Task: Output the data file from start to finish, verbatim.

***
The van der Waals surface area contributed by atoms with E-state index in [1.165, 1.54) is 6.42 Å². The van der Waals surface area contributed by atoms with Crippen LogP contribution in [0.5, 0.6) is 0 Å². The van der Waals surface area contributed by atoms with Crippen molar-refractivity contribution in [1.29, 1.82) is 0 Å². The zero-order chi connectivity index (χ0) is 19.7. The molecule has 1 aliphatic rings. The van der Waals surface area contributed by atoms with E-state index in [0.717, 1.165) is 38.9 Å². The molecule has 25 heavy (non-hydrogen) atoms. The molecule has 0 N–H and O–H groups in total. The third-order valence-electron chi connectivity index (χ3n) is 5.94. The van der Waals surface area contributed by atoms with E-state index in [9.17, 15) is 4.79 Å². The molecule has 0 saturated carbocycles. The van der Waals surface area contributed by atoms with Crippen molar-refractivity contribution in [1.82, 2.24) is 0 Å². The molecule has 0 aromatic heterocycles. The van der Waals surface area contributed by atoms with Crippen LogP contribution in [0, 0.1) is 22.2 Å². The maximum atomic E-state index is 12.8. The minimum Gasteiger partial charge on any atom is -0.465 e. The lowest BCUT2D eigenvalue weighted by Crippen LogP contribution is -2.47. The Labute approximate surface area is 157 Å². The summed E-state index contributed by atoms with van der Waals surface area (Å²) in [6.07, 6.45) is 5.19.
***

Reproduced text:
The van der Waals surface area contributed by atoms with E-state index in [1.165, 1.54) is 6.42 Å². The van der Waals surface area contributed by atoms with Crippen LogP contribution in [0.5, 0.6) is 0 Å². The van der Waals surface area contributed by atoms with Crippen molar-refractivity contribution in [1.29, 1.82) is 0 Å². The zero-order chi connectivity index (χ0) is 19.7. The molecule has 1 aliphatic rings. The van der Waals surface area contributed by atoms with E-state index in [0.717, 1.165) is 38.9 Å². The molecule has 25 heavy (non-hydrogen) atoms. The molecule has 0 N–H and O–H groups in total. The third-order valence-electron chi connectivity index (χ3n) is 5.94. The van der Waals surface area contributed by atoms with E-state index in [9.17, 15) is 4.79 Å². The molecule has 0 saturated carbocycles. The van der Waals surface area contributed by atoms with Crippen molar-refractivity contribution in [1.82, 2.24) is 0 Å². The molecule has 0 aromatic heterocycles. The van der Waals surface area contributed by atoms with Crippen LogP contribution in [0, 0.1) is 22.2 Å². The maximum atomic E-state index is 12.8. The minimum Gasteiger partial charge on any atom is -0.465 e. The lowest BCUT2D eigenvalue weighted by Crippen LogP contribution is -2.47. The Labute approximate surface area is 157 Å². The summed E-state index contributed by atoms with van der Waals surface area (Å²) in [6.07, 6.45) is 5.19.